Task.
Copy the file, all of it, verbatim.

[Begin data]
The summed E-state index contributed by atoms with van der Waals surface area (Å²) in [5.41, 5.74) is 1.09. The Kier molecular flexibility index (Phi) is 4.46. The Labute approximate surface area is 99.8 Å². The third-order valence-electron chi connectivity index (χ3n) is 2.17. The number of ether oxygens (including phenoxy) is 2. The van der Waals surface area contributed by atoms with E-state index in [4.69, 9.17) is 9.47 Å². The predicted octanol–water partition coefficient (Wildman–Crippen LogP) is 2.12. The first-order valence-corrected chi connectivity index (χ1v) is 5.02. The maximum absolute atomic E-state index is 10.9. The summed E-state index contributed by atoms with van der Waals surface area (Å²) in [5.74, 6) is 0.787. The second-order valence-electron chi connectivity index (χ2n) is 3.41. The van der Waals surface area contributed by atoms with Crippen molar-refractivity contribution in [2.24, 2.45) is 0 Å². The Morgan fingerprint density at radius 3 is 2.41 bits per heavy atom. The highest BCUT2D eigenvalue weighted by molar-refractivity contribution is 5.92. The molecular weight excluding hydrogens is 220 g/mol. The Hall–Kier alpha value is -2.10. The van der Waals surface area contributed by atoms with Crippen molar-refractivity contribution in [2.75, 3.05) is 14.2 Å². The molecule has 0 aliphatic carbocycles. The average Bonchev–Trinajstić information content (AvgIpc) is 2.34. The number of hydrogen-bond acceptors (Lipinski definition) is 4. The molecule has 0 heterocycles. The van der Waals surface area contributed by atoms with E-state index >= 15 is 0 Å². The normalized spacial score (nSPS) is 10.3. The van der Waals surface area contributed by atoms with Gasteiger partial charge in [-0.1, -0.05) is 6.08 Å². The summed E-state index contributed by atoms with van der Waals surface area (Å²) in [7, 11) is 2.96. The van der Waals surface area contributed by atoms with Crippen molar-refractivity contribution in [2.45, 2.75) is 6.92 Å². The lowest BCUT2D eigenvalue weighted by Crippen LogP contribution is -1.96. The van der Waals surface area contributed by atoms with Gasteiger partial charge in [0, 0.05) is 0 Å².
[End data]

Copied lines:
The summed E-state index contributed by atoms with van der Waals surface area (Å²) in [5.41, 5.74) is 1.09. The Kier molecular flexibility index (Phi) is 4.46. The Labute approximate surface area is 99.8 Å². The third-order valence-electron chi connectivity index (χ3n) is 2.17. The number of ether oxygens (including phenoxy) is 2. The van der Waals surface area contributed by atoms with E-state index in [4.69, 9.17) is 9.47 Å². The predicted octanol–water partition coefficient (Wildman–Crippen LogP) is 2.12. The first-order valence-corrected chi connectivity index (χ1v) is 5.02. The maximum absolute atomic E-state index is 10.9. The summed E-state index contributed by atoms with van der Waals surface area (Å²) in [5.74, 6) is 0.787. The second-order valence-electron chi connectivity index (χ2n) is 3.41. The van der Waals surface area contributed by atoms with Crippen molar-refractivity contribution in [2.24, 2.45) is 0 Å². The Morgan fingerprint density at radius 3 is 2.41 bits per heavy atom. The highest BCUT2D eigenvalue weighted by molar-refractivity contribution is 5.92. The molecular weight excluding hydrogens is 220 g/mol. The Hall–Kier alpha value is -2.10. The van der Waals surface area contributed by atoms with Crippen molar-refractivity contribution in [2.75, 3.05) is 14.2 Å². The molecule has 0 aliphatic carbocycles. The average Bonchev–Trinajstić information content (AvgIpc) is 2.34. The number of hydrogen-bond acceptors (Lipinski definition) is 4. The molecule has 0 heterocycles. The van der Waals surface area contributed by atoms with E-state index >= 15 is 0 Å². The normalized spacial score (nSPS) is 10.3. The van der Waals surface area contributed by atoms with Gasteiger partial charge in [-0.1, -0.05) is 6.08 Å². The summed E-state index contributed by atoms with van der Waals surface area (Å²) in [7, 11) is 2.96. The van der Waals surface area contributed by atoms with Crippen molar-refractivity contribution in [2.45, 2.75) is 6.92 Å². The lowest BCUT2D eigenvalue weighted by Crippen LogP contribution is -1.96. The van der Waals surface area contributed by atoms with Gasteiger partial charge in [0, 0.05) is 0 Å².